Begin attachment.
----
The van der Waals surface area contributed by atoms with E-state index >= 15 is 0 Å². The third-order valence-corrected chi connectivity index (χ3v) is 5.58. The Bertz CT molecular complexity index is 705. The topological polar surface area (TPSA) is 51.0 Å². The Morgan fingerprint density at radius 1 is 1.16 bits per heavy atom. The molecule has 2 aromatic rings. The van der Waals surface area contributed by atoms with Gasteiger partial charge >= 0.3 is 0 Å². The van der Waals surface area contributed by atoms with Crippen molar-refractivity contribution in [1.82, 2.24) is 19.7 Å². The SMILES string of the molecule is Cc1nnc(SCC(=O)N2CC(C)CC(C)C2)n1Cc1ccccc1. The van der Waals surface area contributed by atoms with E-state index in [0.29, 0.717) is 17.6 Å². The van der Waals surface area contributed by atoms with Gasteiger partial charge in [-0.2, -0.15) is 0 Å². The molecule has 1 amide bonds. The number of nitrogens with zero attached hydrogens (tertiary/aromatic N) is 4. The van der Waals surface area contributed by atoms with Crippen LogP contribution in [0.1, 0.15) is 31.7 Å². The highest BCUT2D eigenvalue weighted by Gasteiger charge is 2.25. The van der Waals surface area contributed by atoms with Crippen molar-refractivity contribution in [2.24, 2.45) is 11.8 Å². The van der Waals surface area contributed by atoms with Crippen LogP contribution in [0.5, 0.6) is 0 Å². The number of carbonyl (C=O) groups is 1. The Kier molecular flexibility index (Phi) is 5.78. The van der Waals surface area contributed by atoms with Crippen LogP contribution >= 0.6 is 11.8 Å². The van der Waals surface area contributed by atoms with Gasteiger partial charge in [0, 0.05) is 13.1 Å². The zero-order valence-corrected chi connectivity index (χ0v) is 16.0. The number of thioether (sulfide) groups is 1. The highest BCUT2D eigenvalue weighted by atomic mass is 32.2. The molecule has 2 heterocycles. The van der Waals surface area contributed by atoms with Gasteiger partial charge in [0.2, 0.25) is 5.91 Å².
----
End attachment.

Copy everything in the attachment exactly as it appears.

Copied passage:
The van der Waals surface area contributed by atoms with E-state index >= 15 is 0 Å². The third-order valence-corrected chi connectivity index (χ3v) is 5.58. The Bertz CT molecular complexity index is 705. The topological polar surface area (TPSA) is 51.0 Å². The Morgan fingerprint density at radius 1 is 1.16 bits per heavy atom. The molecule has 2 aromatic rings. The van der Waals surface area contributed by atoms with Gasteiger partial charge >= 0.3 is 0 Å². The van der Waals surface area contributed by atoms with Crippen molar-refractivity contribution in [1.82, 2.24) is 19.7 Å². The SMILES string of the molecule is Cc1nnc(SCC(=O)N2CC(C)CC(C)C2)n1Cc1ccccc1. The van der Waals surface area contributed by atoms with E-state index in [0.29, 0.717) is 17.6 Å². The van der Waals surface area contributed by atoms with Gasteiger partial charge in [-0.2, -0.15) is 0 Å². The molecule has 1 amide bonds. The number of nitrogens with zero attached hydrogens (tertiary/aromatic N) is 4. The van der Waals surface area contributed by atoms with Crippen LogP contribution in [0.1, 0.15) is 31.7 Å². The highest BCUT2D eigenvalue weighted by Gasteiger charge is 2.25. The van der Waals surface area contributed by atoms with Crippen molar-refractivity contribution in [2.24, 2.45) is 11.8 Å². The van der Waals surface area contributed by atoms with Crippen LogP contribution in [0.5, 0.6) is 0 Å². The number of carbonyl (C=O) groups is 1. The Kier molecular flexibility index (Phi) is 5.78. The van der Waals surface area contributed by atoms with Crippen LogP contribution >= 0.6 is 11.8 Å². The van der Waals surface area contributed by atoms with Gasteiger partial charge in [0, 0.05) is 13.1 Å². The zero-order valence-corrected chi connectivity index (χ0v) is 16.0. The number of thioether (sulfide) groups is 1. The highest BCUT2D eigenvalue weighted by atomic mass is 32.2. The molecule has 2 heterocycles. The van der Waals surface area contributed by atoms with Gasteiger partial charge in [0.2, 0.25) is 5.91 Å².